When I was a kid, there were three breakfast foods I particularly loved when, on the rare occasion, I was able to avoid mom’s usual well-rounded breakfast. These were chocolate chip cookies, peanut butter and jelly sandwiches and Toastettes, all served with a giant glass of milk. For those of you who have never eaten Toastettes, they were similar to a Pop Tart but much better. They had a thinner, less doughy crust, lightly sprinkled with sugar, that turned a wonderful golden brown in just a couple of minutes in the toaster. I can still remember the delicate crunch of the edges contrasted with a comfortingly warm and chewy center.
I am not alone, am I?
Today I still eat PB&Js for breakfast on occasion, but have no way of getting my Toastettes back. I’ve described them to my daughter but can’t share one with her. It’s not like I haven’t tried. From what I can tell, Nabisco stopped making these in 2002. When I contacted the company sometime shortly thereafter to ask why, they told me it was part of brand consolidation due to the merger with Kraft. It is disappointing to see a favorite product disappear no matter the reason, but especially due to a merger. In any case, every once and a while I find myself in the aisle of a grocery store scanning the shelves where the toaster pastries reside hoping to see my Toastettes make a reappearance. Unfortunately, I haven’t heard anything about a big Toastettes comeback, nor I have had a response from Nabisco. But the other day I decided to Google Toastettes to see if anyone else missed the warm and crunchy magic, and I found I am not alone! Here’s what others have to say about this product:
Here’s what the box looked like and there is a picture of a Toastette on the front:
So what does this have to do with telecom?
Given that the merger with RJR/Kraft may have been a contributing factor to my beloved Toastettes going away, I wanted to step back and think about the true impact of all of the mergers going on telecom. Will it help or hurt the consumer? Will we end up with more and better choices or will some great products, teams and technologies go away? As many of you who know me and read the BLOG are aware, I’ve been thinking that these mergers would happen for years, and am actually surprised some of these companies are just getting around to finding a strategic fit. While most acquirers could have gotten better deals a couple of years ago on the acquisitions they are now attempting, they do have one thing going for them; the ability to obtain cheap money through the bond markets.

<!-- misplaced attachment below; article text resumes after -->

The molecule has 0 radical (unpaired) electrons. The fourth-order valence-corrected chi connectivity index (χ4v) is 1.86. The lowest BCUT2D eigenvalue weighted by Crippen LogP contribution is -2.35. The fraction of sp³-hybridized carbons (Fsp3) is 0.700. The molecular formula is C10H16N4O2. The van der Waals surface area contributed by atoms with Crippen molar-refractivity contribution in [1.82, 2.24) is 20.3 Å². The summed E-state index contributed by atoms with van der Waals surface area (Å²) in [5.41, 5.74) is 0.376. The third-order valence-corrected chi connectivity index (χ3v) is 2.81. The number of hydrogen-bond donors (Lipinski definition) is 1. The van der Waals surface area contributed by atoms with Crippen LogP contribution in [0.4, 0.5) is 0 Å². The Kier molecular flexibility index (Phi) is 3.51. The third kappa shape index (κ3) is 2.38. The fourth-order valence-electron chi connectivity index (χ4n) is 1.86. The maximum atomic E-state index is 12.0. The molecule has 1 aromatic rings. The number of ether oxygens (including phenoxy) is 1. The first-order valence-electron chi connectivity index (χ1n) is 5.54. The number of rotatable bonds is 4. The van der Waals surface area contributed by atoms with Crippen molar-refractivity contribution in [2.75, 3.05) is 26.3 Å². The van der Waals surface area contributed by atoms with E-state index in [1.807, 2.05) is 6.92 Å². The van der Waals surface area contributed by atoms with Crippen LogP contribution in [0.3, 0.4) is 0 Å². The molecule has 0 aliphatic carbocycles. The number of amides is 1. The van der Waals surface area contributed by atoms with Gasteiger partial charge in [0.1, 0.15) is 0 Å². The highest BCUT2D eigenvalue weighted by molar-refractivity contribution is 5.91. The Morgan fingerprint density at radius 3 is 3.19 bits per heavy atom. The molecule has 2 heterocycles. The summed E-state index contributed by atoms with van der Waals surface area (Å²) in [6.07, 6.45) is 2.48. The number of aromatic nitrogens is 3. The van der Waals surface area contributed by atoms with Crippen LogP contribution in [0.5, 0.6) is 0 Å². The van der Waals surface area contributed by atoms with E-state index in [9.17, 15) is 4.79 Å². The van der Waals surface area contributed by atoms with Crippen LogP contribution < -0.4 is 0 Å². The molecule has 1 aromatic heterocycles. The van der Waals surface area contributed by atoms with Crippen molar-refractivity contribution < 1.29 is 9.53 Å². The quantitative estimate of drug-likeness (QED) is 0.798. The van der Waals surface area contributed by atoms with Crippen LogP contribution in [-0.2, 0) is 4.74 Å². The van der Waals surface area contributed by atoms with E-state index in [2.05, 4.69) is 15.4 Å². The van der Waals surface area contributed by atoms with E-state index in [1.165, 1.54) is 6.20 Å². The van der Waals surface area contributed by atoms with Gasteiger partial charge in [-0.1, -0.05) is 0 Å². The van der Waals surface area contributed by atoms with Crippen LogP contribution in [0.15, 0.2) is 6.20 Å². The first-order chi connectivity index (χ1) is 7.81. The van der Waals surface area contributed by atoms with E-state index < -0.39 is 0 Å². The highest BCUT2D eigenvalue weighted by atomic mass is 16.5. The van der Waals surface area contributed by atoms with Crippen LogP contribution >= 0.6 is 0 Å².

Who has made some of the best deals so far?
In no particular order, let’s take a looks at a few of these tie ups:
Level3 acquiring Global Crossing – Wow!!! This was a shocker. I kept thinking Global Crossing should have been taken off the board a couple of years ago. It made sense for a major CLEC or IXC that lacked an international footprint to pull the trigger on a deal like this. I was just surprised that Level3 was the one to acquire it, and that they could pull it off with the debt load they were already carrying. Several people have said that Level3 paid too much, but so far the market likes the deal, with Level3 stocks appreciating quite a bit from where the stock trading was before the deal was announced.
CenturyLink acquiring Savvis – After just recently completing the acquisition of Qwest, CenturyLink sent a major message to everyone in the industry that they intend to be a player. Many people I have talked with over the past year have questioned what CenturyLink would do with Qwest Business and whether or not they had a vision of how to compete in the business segment. I think this acquisition tells you how committed CenturyLink is to building value and revenue in their business segment. Hands down, Savvis was one of the best plays in this space left on the board.
AT&T acquiring T-Mobile – This acquisition probably has the biggest question mark next to it due to the regulatory issues facing the companies and a vehement opponent to the transaction in Sprint. It seems the crowd believes there is already very limited competition in the wireless space along with major barriers to entry, so there are quite a few people rooting against this. That said, the merger makes a ton of sense on paper for both companies as their size and scale should make it easier for them reduce costs, improve their network and to roll out LTE much more quickly. If this does go through, I am interested in finding out the terms and conditions of what the newly combined company might have to give up in order to get the deal to go through. While Sprint is protesting the loudest, I think the biggest long-term loser would be Verizon as it would make AT&T a much tougher competitor on almost every facet of the business.
I will monitor these mergers and comment on some of the others in an upcoming blog, in the meantime does anyone have any connections at Nabisco? I am craving a Toastette.